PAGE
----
How to make Sauerkraut, Buckeye Cookery, 1877.
“Slice cabbage fine on a slaw-cutter; line the bottom and sides of an oaken barrel or keg with cabbage leaves, put in a layer of the sliced cabbage about six inches in depth, sprinkle lightly with salt and pound with a wooden beetle until the cabbage is a compact mass; add another layer of cabbage, etc., repeating the operation…until the barrel is full . . . cover with leaves, then a cloth, next a board cut to fit loosely on the inside of barrel, kept well down with a heavy weight. . . examine every two days, until … scum forms, when lift off cloth carefully so that the scum may adhere, wash well in several cold waters, wring dry and replace, repeating this operation as the scum arises . . . , at first every other day, and then once a week . . . from three to six weeks. Up to this time keep warm in the kitchen, then remove to dry, cool cellar, unless made early in the fall, when it may be at once set in the pantry or cellar.”
By the 1900, Iowa had over 25,634 Norwegian immigrants living within its borders. Norwegian families immigrated to America for economic and religious reasons, bringing a rich food tradition with them. Christmas cookies, breads, and rolls were a large part of Norwegian traditions passed from one family member to the next. Sometimes, special pans were used to make tarts or cones. Not all Norwegian recipes were alike. Regional differences in Norway translated into varying “traditional” versions of recipes in America. Lefse and Kringla are great examples. Depending on where families drew their roots from in Norway, their traditional recipes could be very different.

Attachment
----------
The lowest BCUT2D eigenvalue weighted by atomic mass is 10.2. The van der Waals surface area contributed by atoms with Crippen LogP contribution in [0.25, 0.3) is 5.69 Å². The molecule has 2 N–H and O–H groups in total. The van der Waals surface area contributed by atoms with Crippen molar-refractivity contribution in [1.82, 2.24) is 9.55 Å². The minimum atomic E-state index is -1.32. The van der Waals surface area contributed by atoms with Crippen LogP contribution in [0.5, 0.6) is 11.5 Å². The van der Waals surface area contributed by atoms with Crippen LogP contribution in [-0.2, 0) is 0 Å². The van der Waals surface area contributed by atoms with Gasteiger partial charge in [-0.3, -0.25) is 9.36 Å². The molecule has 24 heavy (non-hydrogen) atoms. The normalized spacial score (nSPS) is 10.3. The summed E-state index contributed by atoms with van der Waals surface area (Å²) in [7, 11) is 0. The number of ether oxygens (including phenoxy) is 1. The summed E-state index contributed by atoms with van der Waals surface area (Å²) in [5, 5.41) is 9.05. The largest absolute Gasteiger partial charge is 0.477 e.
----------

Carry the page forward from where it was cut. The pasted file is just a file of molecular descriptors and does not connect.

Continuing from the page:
Lefse is a traditional Norwegian flatbread made from leftover potatoes. It is cooked on a griddle. A long wooden turning stick is used to flip the bread. Norwegian Americans often served lefse at holiday times, such as Christmas. Every region of Norway has their own favorite. Lefse bread is normally always round and flat. There are two main varieties of lefse:
There are many options for spreads sweet or savory. Butter, sugar, cinnamon, lingonberries, cheese, fish etc. It seems that most Iowans with Norwegian great-grandmothers each have their own Kringla (a sweet pastry roll) or Lefse recipe; and each person tends to feel that only their recipe is truly “traditional”. This family reverence for “their” tradition shows the power of food to connect us with a culture and our past.
2 cups sour cream
1 scant cup sugar
¾ tsp. vanilla
1 tsp. butter
¼ tsp. salt
4 tsp. baking powder
3 to 4 cups flour
In a mixing bowl, cream butter and sugar together, beat in egg. Sift or stir together dry ingredients. Alternately add dry ingredients and remaining wet ingredients to the sugar mixture, stirring to incorporate. Cover and chill until firm. On a lightly floured surface, roll out small hunks of dough into 8 to ten inch ropes. Twist ropes into a figure eight knot. Bake on cookie sheet at 450 degrees until light brown.